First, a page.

CHRISTIAN AID is challenging churches, communities, and individuals to help change the negative perception of refugees in the UK media and abroad.
In its latest campaign, “Change the Story”, the Christian charity is calling on supporters to write to newspapers with positive stories of welcome, and to share their experiences on social media. It is also encouraging better treatment of refugees who are entering the UK, while recognising the “inherent dignity and infinite worth” of all human beings.
The chief executive of Christian Aid, Loretta Minghella, said: “Refugees are people fleeing violence, war, and oppression. They are our sisters and brothers, each one of them made in the image of God. They have a legal right to seek sanctuary and to find safety, wherever they are from. But that principle has too often been lost.”
She criticised the public debate around refugees, in particular during the referendum campaign, which, she said, had used language that had “too often been dehumanising, demeaning, and divisive”.
The Bishop of Croydon, the Rt Revd Jonathan Clark, who chairs the Churches Refugee Network, said: “Churches and congregations all over the UK are welcoming refugees into their homes and communities, and are helping to build communities where every person is treated with inherent dignity and infinite worth. Yet this is rarely a story that is heard or celebrated, and we want to change that.”
The challenge comes as the campaign group Citizens UK, and the children’s charity UNICEF UK, backed an amendment to the Children and Social Work Bill giving reassurances for child refugees, which was debated in the House of Lords on Monday.
The chairman of Citizens UK, the Bishop of Durham, the Rt Revd Paul Butler, said: “Although we rejoiced when the Government agreed to step up and resettle unaccompanied child refugees from Europe, we are disappointed that their words are not being put into action. This generous offer of sanctuary to unaccompanied children must not be allowed to fail due to bureaucracy and cuts.”
It emerged on Sunday that no unaccompanied child refugees have been brought into the UK from Europe by the Government, or identified, in the two months since the former Prime Minister, David Cameron, promised to offer sanctuary to vulnerable minors.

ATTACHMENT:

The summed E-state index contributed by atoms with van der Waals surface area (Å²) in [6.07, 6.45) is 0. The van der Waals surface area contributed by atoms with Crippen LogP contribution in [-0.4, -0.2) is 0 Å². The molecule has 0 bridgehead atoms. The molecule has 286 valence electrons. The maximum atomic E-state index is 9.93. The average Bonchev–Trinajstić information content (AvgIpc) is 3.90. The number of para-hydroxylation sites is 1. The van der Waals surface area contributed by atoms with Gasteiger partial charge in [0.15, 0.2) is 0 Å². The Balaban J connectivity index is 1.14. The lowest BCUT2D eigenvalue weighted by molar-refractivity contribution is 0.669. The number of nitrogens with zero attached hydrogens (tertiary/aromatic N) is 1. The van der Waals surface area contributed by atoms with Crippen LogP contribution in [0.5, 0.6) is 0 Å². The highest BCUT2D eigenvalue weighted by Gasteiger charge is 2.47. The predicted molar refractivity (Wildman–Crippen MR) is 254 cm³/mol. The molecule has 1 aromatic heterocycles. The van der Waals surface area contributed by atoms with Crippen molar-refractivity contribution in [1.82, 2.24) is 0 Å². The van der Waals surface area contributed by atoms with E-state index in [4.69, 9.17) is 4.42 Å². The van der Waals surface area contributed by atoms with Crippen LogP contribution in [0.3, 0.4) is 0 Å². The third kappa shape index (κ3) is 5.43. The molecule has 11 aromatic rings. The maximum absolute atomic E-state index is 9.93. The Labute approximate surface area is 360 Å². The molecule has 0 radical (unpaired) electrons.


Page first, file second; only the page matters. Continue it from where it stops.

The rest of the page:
Mr Cameron told MPs that he was “going to do more” for child refugees under the terms of an amendment to the immigration Bill, made by Lord Dubs, to accept 3000 children, and which was passed in May.
Calls for delay in demolition of Calais camp DEMOLITION of part of the camp in Calais that shelters refugees must be delayed until unaccompanied refugee children in Calais have been reunited with their families, Citizens UK said this week, writes Madeleine Davies.
They estimate that half of the 600 lone refugee children living in the northern part of the Calais camp could be eligible for sanctuary in the UK.
The Bishop of Durham, the Rt Revd Paul Butler, speaking on behalf of Citizens UK, said: “We plead with the authorities to delay the demolition of the camp until the children have been processed and reunited with their families. Evicting the children will only force them into the hands of traffickers or onto the train tracks.”
Citizens UK had been working with lawyers to reunite unaccompanied refugee children in Calais with their families in the UK. About 40 refugee children from Calais have been reunited with their families in the UK since March this year. At the current rate of reunification, the organisation estimates that it will take until next year to bring all the children to the UK, meaning that some could face another winter in Calais. To date, no children have been brought to the UK under Lord Dubs’s recent amendment to the Immigration Bill (News, 6 May).
The co-founder of Help Refugees, Josie Naughton, has warned that hundreds of children went missing the last time the French police moved in to evict the camp.